The time has come for big changes at MySpace, according to Pali Research analyst Richard Greenfield.
In a research note Tuesday morning, Greenfield asserts that, with just over a year to go on the News Corp. (NASDAQ:NWS) unit’s search advertising deal with Google (NASDAQ:GOOG), “it appears as though Google simply does not care about social search.” He contends it is difficult to imagine Google paying anywhere near what they were previously shelling out to MySpace, “especially as the inherent functionality of social networks is diminishing the importance of search.” The current deal expires in June 2010.
Greenfield estimates that MySpace will get about $300 million in revenue from Google in both the June 2009 fiscal year and in FY 2010, or about 35% of revenues in each year. He says there could be some competition for a new deal from Yahoo (NASDAQ:YHOO), AOL (NYSE:TWX) and MSN (NASDAQ:MSFT), but he nonetheless sees a 50% drop in search fees. He also notes that Fox Interactive Media, the NWS unit that includes MySpace, is seeing costs increase even as revenues shrink. Greenfield notes that in the December quarter, revenue fell $7 million form a year ago, while profits fell $40 million. “The need for substantial cost structure reductions is clear,” he writes.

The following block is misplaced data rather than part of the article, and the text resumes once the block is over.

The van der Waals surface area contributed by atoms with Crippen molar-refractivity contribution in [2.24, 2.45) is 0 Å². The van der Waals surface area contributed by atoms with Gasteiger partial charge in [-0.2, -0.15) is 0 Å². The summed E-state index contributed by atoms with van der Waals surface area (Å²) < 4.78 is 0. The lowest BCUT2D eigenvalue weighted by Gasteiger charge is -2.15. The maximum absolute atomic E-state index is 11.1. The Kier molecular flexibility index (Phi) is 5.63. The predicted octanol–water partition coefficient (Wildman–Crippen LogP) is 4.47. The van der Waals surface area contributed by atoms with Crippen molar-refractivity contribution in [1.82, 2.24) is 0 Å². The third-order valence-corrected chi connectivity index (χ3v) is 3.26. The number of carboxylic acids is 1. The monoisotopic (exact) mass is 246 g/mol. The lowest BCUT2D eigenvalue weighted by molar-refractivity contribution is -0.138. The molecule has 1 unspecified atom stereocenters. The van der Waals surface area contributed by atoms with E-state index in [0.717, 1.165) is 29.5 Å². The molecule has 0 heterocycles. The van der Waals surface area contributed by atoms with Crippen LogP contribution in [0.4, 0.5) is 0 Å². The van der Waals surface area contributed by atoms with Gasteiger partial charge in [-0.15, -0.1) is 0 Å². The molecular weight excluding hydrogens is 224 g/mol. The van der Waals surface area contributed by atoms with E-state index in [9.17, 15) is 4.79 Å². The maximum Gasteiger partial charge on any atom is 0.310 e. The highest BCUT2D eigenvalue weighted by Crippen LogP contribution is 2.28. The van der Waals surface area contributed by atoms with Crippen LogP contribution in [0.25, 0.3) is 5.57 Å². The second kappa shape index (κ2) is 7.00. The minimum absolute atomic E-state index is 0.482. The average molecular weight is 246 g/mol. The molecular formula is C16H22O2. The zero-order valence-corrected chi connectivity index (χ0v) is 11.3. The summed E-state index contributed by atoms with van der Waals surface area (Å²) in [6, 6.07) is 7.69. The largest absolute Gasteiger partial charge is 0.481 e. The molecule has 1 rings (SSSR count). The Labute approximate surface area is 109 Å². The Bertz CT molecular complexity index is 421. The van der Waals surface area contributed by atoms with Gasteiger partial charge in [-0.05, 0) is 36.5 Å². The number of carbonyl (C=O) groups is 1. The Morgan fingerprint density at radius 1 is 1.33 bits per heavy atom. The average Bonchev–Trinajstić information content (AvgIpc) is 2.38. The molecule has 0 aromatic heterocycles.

If you assume a new search deal at 50% of the current rate, Greenfield notes, the company would need 27%-plus organic growth in the June 2011 fiscal year to compensate for the lower search revenue.
Greenfield thinks there could be management changes ahead at MySpace. For starters, he says there is no obvious reason why the other elements of Fox Interactive - IGN and Photobucket - are separate entities from MySpace. He also says that it is unclear if MySpace founders Chris DeWolfe and Tom Anderson will stay with the company after their contracts expire later this year.
Meanwhile, Greenfield thinks the company has “little choice” to make significant headcount reductions.
NWS Tuesday is down 15 cents, or 2.2%, to $6.95.
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